**UPDATED** (after the question got changed): All right... your new questions are open questions in complexity theory, as far as I know. There has been some work on derandomizing the Valiant-Vazirani theorem, under reasonable hardness assumptions. A reference:

Adam Klivans, Dieter van Melkebeek: Graph Nonisomorphism Has Subexponential Size Proofs Unless the Polynomial-Time Hierarchy Collapses. SIAM J. Comput. 31(5): 1501-1526 (2002)

So, under some plausible circuit lower bound assumptions, there is a deterministic polynomial time reduction from SAT to USAT. This would give a deterministic reduction from SAT to "Odd-or-Zero-SAT" as well as a deterministic reduction from "Odd-or-Zero-SAT" to USAT.

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**(UPDATE: Some stuff got deleted here, as it is no longer relevant to the current version of the question)**

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Despite all this, there is an extremely related problem that should be of interest to you. The problem "Parity-SAT" (often written as $\oplus SAT$ in the literature) is the problem of determining whether or not a given Boolean formula has an odd number of assignments. It is well-studied, and is complete for the class $\oplus P$ which contains all languages of the form {$x ~|~ \text{there are an odd number of accepting computation paths in}~N(x)$}, where $N$ is a nondeterministic polynomial time machine.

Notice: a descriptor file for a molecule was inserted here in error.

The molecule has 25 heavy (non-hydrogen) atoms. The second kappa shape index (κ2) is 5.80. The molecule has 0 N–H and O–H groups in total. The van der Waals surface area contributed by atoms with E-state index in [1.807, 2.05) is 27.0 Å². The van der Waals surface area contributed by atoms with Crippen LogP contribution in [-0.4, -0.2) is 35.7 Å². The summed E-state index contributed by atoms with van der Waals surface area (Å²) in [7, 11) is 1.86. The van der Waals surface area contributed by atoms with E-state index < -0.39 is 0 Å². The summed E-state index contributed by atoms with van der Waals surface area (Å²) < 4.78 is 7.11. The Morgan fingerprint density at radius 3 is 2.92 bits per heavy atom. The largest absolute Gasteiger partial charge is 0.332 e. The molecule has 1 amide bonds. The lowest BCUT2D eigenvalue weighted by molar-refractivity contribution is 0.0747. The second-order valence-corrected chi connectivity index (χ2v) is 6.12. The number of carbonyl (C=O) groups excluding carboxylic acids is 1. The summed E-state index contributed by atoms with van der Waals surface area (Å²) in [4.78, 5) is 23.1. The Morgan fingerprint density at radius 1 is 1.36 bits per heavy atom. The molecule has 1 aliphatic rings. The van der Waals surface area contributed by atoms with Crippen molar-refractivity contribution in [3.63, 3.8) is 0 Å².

Now, by the Valiant-Vazirani Theorem (which I suspect you know, since you mentioned USAT) we have
$$SAT ~\leq_R~ \oplus SAT,$$ where $\leq_R$ denotes a randomized polytime reduction. Hence $\oplus SAT$ is "hard" under randomized reductions.
It is not known if $NP = \oplus P$, or $UP = \oplus P$. But, as the Valiant-Vazirani Theorem suggests, you can do a hell of a lot with randomized polynomial time and an oracle for $\oplus P$. We are still figuring out everything you can do. Toda's Theorem tells us that the **entire polynomial time hierarchy** is in $BPP^{\oplus P}$. It could be that even $PSPACE$ is in $BPP^{\oplus P}$. Another interesting fact due to Papadimitriou and Zachos is that $\oplus P^{\oplus P} = \oplus P$. That is, an oracle for $\oplus P$ is superfluous if you already have the power of $\oplus P$. This follows from the observation that the XOR of a bunch of XORs is still an XOR. (Similarly, $P^{P} = P$, but it is not known or believed that $NP^{NP} = NP$.)